Are You Mad at Me?

If you are at work, or in a serious relationship, odds are you’ve wondered if your friend, co-worker, or significant other is upset and not telling you. Often, you’ll ask the question, and get a “no, I’m fine,” type of response that you refuse to believe. Since our actions speak louder than words, if the other person’s body language is not convincing, we’ll sit and worry about it endlessly.

This serves no one, but it is totally natural as a response. Our brains lock onto contrasting stimuli, so we tend to stress over any change in behaviors, and since we are all the heroes of our own story, often, we immediately assume that we are the cause of the behavior.

This can put the other person in a difficult position. You’ve asked a Yes or No question, so if they are not “angry” with you, but are a little annoyed, or if they are upset at something else, you are not going to get a good answer. And if they are angry with you, asking straight out like this can be perceived as a confrontational, something we are often taught to avoid.

So, how can you get an answer? One technique that I teach in my classes is called a perception check. At first, it can sound very robotic, but if you work it into your own conversational style, it can really help you avoid jumping to conclusions! This technique is great if you’ve noticed someone’s behavior abruptly change because it removes our tendency to jump to conclusions, and gives the person the chance to either save face, or tell you what’s going on. In a conflict situation, saving face is everything. The more “shame” a person feels, the longer the conflict will last as both parties work to protect their sense of self. A perception check statement has three parts:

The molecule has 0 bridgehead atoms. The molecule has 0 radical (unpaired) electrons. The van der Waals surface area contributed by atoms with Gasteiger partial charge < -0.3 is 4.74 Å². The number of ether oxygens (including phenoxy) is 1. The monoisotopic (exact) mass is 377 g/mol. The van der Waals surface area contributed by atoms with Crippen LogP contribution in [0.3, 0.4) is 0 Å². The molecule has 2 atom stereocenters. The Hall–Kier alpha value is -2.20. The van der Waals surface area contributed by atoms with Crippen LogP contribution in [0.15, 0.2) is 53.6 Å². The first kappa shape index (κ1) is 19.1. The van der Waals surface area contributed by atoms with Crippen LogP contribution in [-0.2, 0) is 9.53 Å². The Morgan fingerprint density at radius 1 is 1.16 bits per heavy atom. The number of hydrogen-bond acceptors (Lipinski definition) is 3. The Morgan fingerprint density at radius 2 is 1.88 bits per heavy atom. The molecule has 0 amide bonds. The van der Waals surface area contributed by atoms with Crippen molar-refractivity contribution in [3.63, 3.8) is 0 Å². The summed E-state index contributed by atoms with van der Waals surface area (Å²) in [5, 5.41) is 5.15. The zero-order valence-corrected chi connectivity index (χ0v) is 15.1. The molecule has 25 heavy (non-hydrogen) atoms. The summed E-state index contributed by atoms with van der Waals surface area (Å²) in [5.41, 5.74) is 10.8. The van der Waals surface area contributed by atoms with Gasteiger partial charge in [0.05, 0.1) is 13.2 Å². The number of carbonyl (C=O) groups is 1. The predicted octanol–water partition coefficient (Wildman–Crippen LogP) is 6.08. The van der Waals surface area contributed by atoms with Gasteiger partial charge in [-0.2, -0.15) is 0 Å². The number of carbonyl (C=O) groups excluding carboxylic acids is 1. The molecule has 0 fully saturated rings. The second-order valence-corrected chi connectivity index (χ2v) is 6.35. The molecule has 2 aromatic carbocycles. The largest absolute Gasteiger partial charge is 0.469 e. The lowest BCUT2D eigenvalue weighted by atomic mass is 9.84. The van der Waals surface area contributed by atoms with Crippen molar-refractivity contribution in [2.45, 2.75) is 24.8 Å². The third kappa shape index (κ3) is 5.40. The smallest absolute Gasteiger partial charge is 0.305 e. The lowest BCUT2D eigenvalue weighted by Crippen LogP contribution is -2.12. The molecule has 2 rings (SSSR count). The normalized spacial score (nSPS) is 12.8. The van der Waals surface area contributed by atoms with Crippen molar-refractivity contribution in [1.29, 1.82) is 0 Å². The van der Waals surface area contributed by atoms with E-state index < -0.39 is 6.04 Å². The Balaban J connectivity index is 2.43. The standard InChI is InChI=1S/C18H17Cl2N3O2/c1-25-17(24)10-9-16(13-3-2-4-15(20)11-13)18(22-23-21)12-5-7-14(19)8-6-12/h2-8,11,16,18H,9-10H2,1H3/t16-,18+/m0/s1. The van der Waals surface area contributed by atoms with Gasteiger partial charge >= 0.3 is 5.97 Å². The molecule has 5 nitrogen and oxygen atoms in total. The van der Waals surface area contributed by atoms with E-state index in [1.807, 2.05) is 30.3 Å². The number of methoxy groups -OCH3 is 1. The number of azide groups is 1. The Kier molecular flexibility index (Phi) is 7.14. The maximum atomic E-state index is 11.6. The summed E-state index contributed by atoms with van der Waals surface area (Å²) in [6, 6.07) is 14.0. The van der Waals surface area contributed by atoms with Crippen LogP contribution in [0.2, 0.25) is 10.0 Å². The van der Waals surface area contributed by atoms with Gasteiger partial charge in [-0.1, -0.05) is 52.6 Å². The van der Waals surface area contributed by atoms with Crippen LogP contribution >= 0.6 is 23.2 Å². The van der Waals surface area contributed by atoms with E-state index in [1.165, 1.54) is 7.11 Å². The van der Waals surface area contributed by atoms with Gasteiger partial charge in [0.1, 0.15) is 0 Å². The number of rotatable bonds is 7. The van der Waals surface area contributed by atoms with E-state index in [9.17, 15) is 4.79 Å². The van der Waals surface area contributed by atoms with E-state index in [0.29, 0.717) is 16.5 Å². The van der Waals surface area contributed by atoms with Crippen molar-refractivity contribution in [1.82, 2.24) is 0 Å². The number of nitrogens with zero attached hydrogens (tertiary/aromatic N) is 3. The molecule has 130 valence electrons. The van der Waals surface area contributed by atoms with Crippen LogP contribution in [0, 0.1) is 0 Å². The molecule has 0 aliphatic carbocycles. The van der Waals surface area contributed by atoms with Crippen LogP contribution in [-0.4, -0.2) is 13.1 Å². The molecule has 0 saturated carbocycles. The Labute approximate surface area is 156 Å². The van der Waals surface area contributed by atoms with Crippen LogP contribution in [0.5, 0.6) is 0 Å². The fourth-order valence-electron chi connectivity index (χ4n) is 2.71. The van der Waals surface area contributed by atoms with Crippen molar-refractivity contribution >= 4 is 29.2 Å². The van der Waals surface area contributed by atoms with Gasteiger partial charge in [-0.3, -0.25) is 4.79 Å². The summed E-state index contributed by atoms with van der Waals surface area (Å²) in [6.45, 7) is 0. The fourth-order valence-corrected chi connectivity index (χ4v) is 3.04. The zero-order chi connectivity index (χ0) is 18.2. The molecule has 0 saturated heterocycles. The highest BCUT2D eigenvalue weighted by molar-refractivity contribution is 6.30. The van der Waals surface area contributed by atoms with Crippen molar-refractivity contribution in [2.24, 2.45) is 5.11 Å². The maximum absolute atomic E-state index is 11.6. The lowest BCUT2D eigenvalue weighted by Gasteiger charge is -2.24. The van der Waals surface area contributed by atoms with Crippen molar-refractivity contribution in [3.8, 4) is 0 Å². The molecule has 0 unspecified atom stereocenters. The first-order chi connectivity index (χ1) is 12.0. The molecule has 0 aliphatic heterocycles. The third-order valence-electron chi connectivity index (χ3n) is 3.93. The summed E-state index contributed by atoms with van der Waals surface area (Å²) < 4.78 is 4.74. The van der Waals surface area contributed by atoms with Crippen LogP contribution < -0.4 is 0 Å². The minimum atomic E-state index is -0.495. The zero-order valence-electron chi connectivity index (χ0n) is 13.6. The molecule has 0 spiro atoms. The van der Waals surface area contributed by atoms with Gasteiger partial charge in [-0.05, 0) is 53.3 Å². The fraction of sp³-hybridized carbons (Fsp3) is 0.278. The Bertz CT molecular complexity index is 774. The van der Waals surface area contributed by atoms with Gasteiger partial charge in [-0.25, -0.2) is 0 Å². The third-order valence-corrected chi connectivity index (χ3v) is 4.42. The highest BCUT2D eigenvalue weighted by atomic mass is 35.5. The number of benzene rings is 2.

1. A statement of the behavior you’ve noticed: “Hey, it feels like you’ve been avoiding me in the lunch room lately…. OR, “I waited up for you so we could play Halo like normal, but you went up to bed as soon as we finished dinner.” You want to phrase your statement in a way that does not include a judgement. Just describe it.
  2. Two possible interpretations: “I didn’t know if I said something to upset you, or if you were just needing some time to yourself?” Or “It seemed like you were upset, and I thought it was something I said, or maybe something going on at work?” You can phrase your questions to include a way for them to save face if you like. It’s good when dealing with co-workers especially.
  3. Ask them to clarify: “I’m worried about you, what’s up?” OR “Is there something that you want to talk about?”

This method can be adjusted, but I use it regularly with both my family and my students, and it really seems to help avoid conflicts. Also, realize, sometimes people need time to process. Go into any exchange with an altruistic intent, and if they respond negatively, don’t assume it’s you…give it time and try again.

If they choose to tell you, remember to stay open and listen honestly, if you start feeling defensive, try to fight the urge to argue and be open-if you shut them down, they won’t be open to sharing with you in the future.

I wish you happy and fruitful conversations!